GDP growth. This stylisation is based on the assumption that factors
affecting the NAIRU (and employment) are unlikely to have much
effect on the sustainable real wage, which is mainly determined
by productivity. In this case, income and expenditure shares in
GDP would tend not to vary much within the forecast ranges for
2. NATIONAL INSURANCE
At the Treasury select committee hearing of
11 December 2001, Mr Ruffley asked what the revenues would be
from abolishing the upper earning limit on employee National Insurance
contributions and from aligning the upper earnings limit with
the higher income tax band.
Primary Class 1 contributions B contributions
paid by employeesare payable at 10 per cent of earnings
between the Primary Threshold (PT) and Upper Earnings Limit (UEL).
The UEL for 2001-02 is £575 per week, and for 2002-03 £585
The full-year yield from removing the upper
earnings limit on National Insurance contributions is estimated
to be £3¼ billion in 2002-03.
For 2002-03, the alignment of the upper earnings
limit with the higher income tax band is estimated to yield £830
3. THE GROWTH
At the 11 December hearing, Mr. Beard asked
for the reasons behind the change, between the Budget and the
Pre-Budget Report forecasts, in the figure for real growth in
general government consumption for 2001 (PBR table A9, page 160:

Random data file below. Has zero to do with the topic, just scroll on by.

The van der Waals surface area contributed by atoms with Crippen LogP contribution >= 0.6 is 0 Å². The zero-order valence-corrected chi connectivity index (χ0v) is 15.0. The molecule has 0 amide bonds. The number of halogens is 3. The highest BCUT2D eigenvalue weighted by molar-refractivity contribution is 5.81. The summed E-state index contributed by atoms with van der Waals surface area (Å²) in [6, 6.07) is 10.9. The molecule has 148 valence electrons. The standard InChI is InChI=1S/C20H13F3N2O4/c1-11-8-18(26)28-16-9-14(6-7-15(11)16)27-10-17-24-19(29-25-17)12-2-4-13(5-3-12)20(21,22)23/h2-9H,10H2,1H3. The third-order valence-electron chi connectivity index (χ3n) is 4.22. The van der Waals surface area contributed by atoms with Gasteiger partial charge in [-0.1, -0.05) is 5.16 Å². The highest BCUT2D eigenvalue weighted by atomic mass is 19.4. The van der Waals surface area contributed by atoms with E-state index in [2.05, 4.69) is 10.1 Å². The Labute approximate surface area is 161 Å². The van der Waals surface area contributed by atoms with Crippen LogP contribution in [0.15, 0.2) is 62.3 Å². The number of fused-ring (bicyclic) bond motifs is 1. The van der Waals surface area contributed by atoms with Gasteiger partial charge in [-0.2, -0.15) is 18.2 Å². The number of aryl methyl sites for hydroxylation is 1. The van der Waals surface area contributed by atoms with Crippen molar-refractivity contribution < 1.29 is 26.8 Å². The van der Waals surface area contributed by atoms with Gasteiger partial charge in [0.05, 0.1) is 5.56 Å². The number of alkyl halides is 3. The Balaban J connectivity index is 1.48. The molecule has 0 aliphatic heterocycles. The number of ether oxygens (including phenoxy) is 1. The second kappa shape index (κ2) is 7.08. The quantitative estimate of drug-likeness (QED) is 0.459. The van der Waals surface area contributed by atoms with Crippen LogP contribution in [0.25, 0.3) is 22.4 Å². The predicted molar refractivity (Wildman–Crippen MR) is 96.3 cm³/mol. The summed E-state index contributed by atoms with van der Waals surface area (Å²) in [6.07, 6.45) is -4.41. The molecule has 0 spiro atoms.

3 per cent; FSBR table B6, page 174: 43 per cent).
The difference between these two figures is
mainly explained by changes to the deflator for general government
consumption. Outturns for the government consumption deflator
for the first three quarters of 2001 have shown stronger year-on-year
increases than expected in the Budget forecast.
Forecast consumption for 2001, in current year
prices, is £0.2 billion higher than at the Budget. However,
upward revisions to the data for the first three quarters of 2000
result in slightly lower overall annual growth. In current year
prices, forecast growth in government consumption is 7.7 per cent
in the Pre-Budget Report forecast as compared with 8.1 per cent
in the Budget forecast.
4. THE NHS/DEPARTMENT
At the 4 December hearing, Mr Fallon sought
clarification on the size of the NHS underspend. A figure of £44.0
billion published at the time of Budget 2001 was quoted as relating
to NHS expenditure in 2000-01. This figure is from table C13 of
the Financial Statement & Budget Report 2001 (published in